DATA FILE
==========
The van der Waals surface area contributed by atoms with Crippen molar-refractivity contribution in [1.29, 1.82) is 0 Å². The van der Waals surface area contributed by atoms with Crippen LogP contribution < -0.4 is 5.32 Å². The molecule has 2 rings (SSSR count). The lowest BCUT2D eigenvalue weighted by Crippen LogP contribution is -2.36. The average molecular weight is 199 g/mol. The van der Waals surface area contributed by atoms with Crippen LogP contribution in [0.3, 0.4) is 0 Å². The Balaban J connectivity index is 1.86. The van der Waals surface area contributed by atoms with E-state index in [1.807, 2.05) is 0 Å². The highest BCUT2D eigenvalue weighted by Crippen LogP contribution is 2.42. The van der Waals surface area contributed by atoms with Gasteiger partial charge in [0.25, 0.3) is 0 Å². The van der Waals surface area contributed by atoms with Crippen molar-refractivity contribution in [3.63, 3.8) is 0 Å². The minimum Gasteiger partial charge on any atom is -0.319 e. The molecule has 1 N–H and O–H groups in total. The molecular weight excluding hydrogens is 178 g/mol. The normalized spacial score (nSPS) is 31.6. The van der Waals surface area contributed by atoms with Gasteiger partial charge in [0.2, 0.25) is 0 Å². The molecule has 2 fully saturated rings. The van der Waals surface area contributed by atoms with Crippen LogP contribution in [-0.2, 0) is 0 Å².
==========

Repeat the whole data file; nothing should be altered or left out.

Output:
The van der Waals surface area contributed by atoms with Crippen molar-refractivity contribution in [1.29, 1.82) is 0 Å². The van der Waals surface area contributed by atoms with Crippen LogP contribution < -0.4 is 5.32 Å². The molecule has 2 rings (SSSR count). The lowest BCUT2D eigenvalue weighted by Crippen LogP contribution is -2.36. The average molecular weight is 199 g/mol. The van der Waals surface area contributed by atoms with Crippen LogP contribution in [0.3, 0.4) is 0 Å². The Balaban J connectivity index is 1.86. The van der Waals surface area contributed by atoms with E-state index in [1.807, 2.05) is 0 Å². The highest BCUT2D eigenvalue weighted by Crippen LogP contribution is 2.42. The van der Waals surface area contributed by atoms with Gasteiger partial charge in [0.25, 0.3) is 0 Å². The van der Waals surface area contributed by atoms with Crippen molar-refractivity contribution in [3.63, 3.8) is 0 Å². The minimum Gasteiger partial charge on any atom is -0.319 e. The molecule has 1 N–H and O–H groups in total. The molecular weight excluding hydrogens is 178 g/mol. The normalized spacial score (nSPS) is 31.6. The van der Waals surface area contributed by atoms with Gasteiger partial charge in [0.2, 0.25) is 0 Å². The molecule has 2 fully saturated rings. The van der Waals surface area contributed by atoms with Crippen LogP contribution in [-0.2, 0) is 0 Å².